New and Improved MapTool

The MapTool is at the heart of our Hide and Seek implementation. We will use the MapTool as a central repository for all of the sensory data taken in by the robots as well as the control center for each of their actions.

The Algorithms

We had planned on implementing a variety of algorithms for both the hider(s) and the seeker(s).

The algorithms below are listed generally in the order in which they will be implemented. Depending on how things go, algorithms may be added or subtracted from these lists. The eventual idea was to try out various hider and seeker algorithms against each other and see which ones are more effective.

Seeker Algorithms

Hider Algorithms

Additions to MapTool

Most of the progress thus far has been in getting the MapTool revamped to accommodate the kind of functionality required for hide and seek. Below is a quick summary of the enhancements made to MapTool. There are in addition to the previous changes to MapTool.

rMCL Algorithm (Implementation Details)

Conceptually, the seeker starts out looking for one or more hiding robots. In practice, the seeker can start and stop looking for robots in real time as the rMCL algorithm is running. It can also look for any type of robot, even other seeking robots (even itself!). However, for the purposes of explaining the algorithm, let us consider one seeker trying to find two hiders.

At first the robot has no idea where the other two robots are, so it randomly distributes a number of sParticles (described above) around the map as possible locations of the hiders (separate distributions for each hider).

With the initial distribution in place the seeker now needs somwhere to look, and starts a process called rMCLreasses which contains a number of steps:

  1. Finding the largest clump of sParticles

    As mentioned previously, the area the robot can move in is divided into a grid. Each grid square calculates the number of particles within it and its eight neighbors, a number which becomes the "count" for that grid square. The counts for all the grid squares are calculated separately for each target.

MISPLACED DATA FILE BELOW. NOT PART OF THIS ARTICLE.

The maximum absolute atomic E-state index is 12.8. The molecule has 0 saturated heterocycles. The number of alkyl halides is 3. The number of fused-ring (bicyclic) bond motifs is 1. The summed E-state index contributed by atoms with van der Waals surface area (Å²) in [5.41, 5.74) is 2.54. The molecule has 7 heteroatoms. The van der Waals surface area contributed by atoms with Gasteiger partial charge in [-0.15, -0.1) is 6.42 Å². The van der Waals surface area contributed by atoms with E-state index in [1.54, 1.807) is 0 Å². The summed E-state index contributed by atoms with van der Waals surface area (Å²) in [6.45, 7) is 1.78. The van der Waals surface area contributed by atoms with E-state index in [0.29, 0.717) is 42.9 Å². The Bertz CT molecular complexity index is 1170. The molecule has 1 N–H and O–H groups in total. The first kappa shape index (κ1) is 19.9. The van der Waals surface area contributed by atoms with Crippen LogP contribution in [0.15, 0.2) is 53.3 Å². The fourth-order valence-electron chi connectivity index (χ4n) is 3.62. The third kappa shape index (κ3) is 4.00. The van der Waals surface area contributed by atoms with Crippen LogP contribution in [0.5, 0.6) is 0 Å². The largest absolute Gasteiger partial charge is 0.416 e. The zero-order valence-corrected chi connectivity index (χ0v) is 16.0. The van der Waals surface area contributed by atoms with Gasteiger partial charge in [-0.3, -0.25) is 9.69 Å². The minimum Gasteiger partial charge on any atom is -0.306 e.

Among all the grid square counts, among all the targets, the largest is chosen. This both determines which of the two hiders the seeker will be actively looking for as well as the grid square that it will target.

  2. Searching for positions from which it can see the target

    The robot does not actually have to arrive at the grid square to check if the hider is there (in fact, actually being there might make it hard to see a nearby robot if we look in the wrong direction); rather, it only needs to see the targeted grid square. Thus, given the robot's knowledge of it's camera's capabilities, it calculates all the grid squares that can "see" the hider that it is looking for (hereafter "spotting points").

    This is currently accomplished by a brute force search through each of the grid squares, using the center of the grid square as the spotting point from which the robot check if it can see the targeted grid square. Of course, there are better algorithms for this. A simple flood-fill algorithm from the targeted grid square that stopped at walls and checked (when expanding) if each of its children was a spotting point, would be a fair bit more efficient than our current algorithm (perhaps an improvement for next year's class). However, the real computational bottleneck is the next step.

  3. Plotting a path to the nearest spotting point

    Although we learned all sorts of cool pathfinding algorithms in class (like random trees), none of them were feasible to implement given the time scale that we found ourselves faced with. As such, our method of finding a path from the seeker's current position to the nearest spotting point is a simple breadth-first search through the grid, stopping when we first hit a spotting point.

    If anyone wished to optimize our code, this would be the place to do it. Put in some algorithm that has a little bit of theory behind it, as opposed to our attempt.

Once this process is concluded, the robot has a path toward the nearest spotting point from which it will be able to see its "best guess" as to the location of a hider. The seeker proceeds along this path until one of the following occurs:

Whenever any of these occur, the robot reassesses using the previously explained algorithm.

The seeker continues this process of reassessing and moving until it finds all the hiders that it is looking for. (At which point we experience "undefined behavior", which, though it doesn't post naked pictures of you on the internet, it does usually crash the program, unless Dodds is watching.)


The Code!

Updated MapTool

New commands in MapTool:

Other notes:

The Setup

If we had gotten it set up, we would have controlled the remote robots from MapTool in the following way.